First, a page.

I asked promoter Bugsy — who, along with Bill Spector — has decided to move on why they couldn’t operate with this arrangement. Bugsy believes that they won’t be able to make money without full use of the smallish space. It seems that a previous tenant operated Green Room there and drove the octogenarian members of Community Board 2 crazy. So why did they grant the 4 a.m. license to the Hudson Street side? Why wouldn’t you qualify in both sides, if one side is ruled acceptable? Bugsy replied, “It made no sense.” Having worked on this project for over a year, they now walk away with nothing. All involved have spotless records and invested with the understanding that licensing would be granted.
Unless the remaining partners can reapply, change minds, or get around this devastating ruling, many people will now be left without jobs, and the city and state will lose tax revenues. These times call for leadership to step up and get such important decisions back into the courts and away from a non-elected community board, which will invariably be at cross-purposes with a drinking establishment. In this atmosphere — where an investor with a clean record must lay out hundreds of thousands of dollars and, in most cases, millions before knowing if a license is granted — it will be increasingly difficult to build. What happened at Harbour Drive is happening throughout the city; obtaining a liquor license has become nearly impossible. These times cannot afford the loss of jobs, taxes, and sales of goods imposed by community boards, which are usually comprised of people who do not actually represent the needs of the community.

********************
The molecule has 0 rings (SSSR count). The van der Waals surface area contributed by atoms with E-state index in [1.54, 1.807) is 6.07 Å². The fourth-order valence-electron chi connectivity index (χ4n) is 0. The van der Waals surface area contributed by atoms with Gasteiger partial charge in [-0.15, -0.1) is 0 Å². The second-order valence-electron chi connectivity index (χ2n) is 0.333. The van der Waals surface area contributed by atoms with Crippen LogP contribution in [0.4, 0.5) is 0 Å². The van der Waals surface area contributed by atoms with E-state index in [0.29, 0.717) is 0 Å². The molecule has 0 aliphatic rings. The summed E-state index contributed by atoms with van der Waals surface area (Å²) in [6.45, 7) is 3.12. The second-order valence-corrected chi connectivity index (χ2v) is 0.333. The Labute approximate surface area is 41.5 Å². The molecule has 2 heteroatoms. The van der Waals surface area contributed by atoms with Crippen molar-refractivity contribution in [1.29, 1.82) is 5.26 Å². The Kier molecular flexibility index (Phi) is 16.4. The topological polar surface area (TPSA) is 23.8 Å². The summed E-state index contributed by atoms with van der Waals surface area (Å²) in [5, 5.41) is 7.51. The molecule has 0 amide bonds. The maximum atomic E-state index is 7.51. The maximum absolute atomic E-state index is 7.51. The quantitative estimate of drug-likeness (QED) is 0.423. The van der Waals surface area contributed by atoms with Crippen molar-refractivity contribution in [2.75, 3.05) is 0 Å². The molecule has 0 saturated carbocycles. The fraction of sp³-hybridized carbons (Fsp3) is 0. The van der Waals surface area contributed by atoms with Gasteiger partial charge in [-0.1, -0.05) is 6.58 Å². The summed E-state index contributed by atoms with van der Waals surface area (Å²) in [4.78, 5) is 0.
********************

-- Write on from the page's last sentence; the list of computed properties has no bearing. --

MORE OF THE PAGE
You heard it here first: Soho is the new MPD. Or is it the old MPD? Whichever, there are two clubs of note opening imminently: Greenhouse and Harbour Drive. The former is an eco-friendly hothouse club from Jon B. of 27th Street fame in Soho proper; the latter is a yacht-inspired outpost in West Soho. Both are promising a little bit of rock n’ roll. If we’re lucky and you behave, we’ll follow up with some first-glimpse photos very soon.
With the sky falling and everyone I see in an advanced state of worry, it’s time for the state to wrest control of liquor sales from community boards and hand it over to the State Liquor Authority. The SLA used to be seen as a regulatory body with an eye on the bottom line. Issuing licenses to responsible people generated tax revenue and jobs, which in turn created more tax revenue and kept people off unemployment and welfare. Delis, cab drivers, people who sell cups and napkins, garbage men, and many more eat at this table. More people attended nightclubs last year than Yankees games, Mets games, Knicks and Ranger games, The Met, and Broadway shows combined — 65 million people, to be exact. Right now a virtual moratorium on new liquor licenses and constant attacks on the club industry are severely hurting the New York economy.
Harbour Drive, with over a million dollars already invested, is being offered a 1 a.m. license by its community board. They won’t make money with a 1 a.m. license. They won’t be able to afford staff. Hundreds of thousands of dollars in tax revenue are threatened by this stupid ruling. Many investors look at this situation and decline to invest in new construction. Lumberyards, painters, contractors, architects, and designers are affected by the pig-headed views of unelected old farts who rule the community boards.
With thousands put out of work, a vibrant club industry could provide jobs for so many in need. It’s time for the city and the state to recognize the value in tax revenue and jobs and end this situation. Clubs can help pay for schools and cops’ salaries and keep food on the table for many who don’t know where it will come from in the days ahead. This is not the time to cling to the bedroom-community visions of board members. This city and state need tax revenue and jobs now, or this will be the coldest of all winters.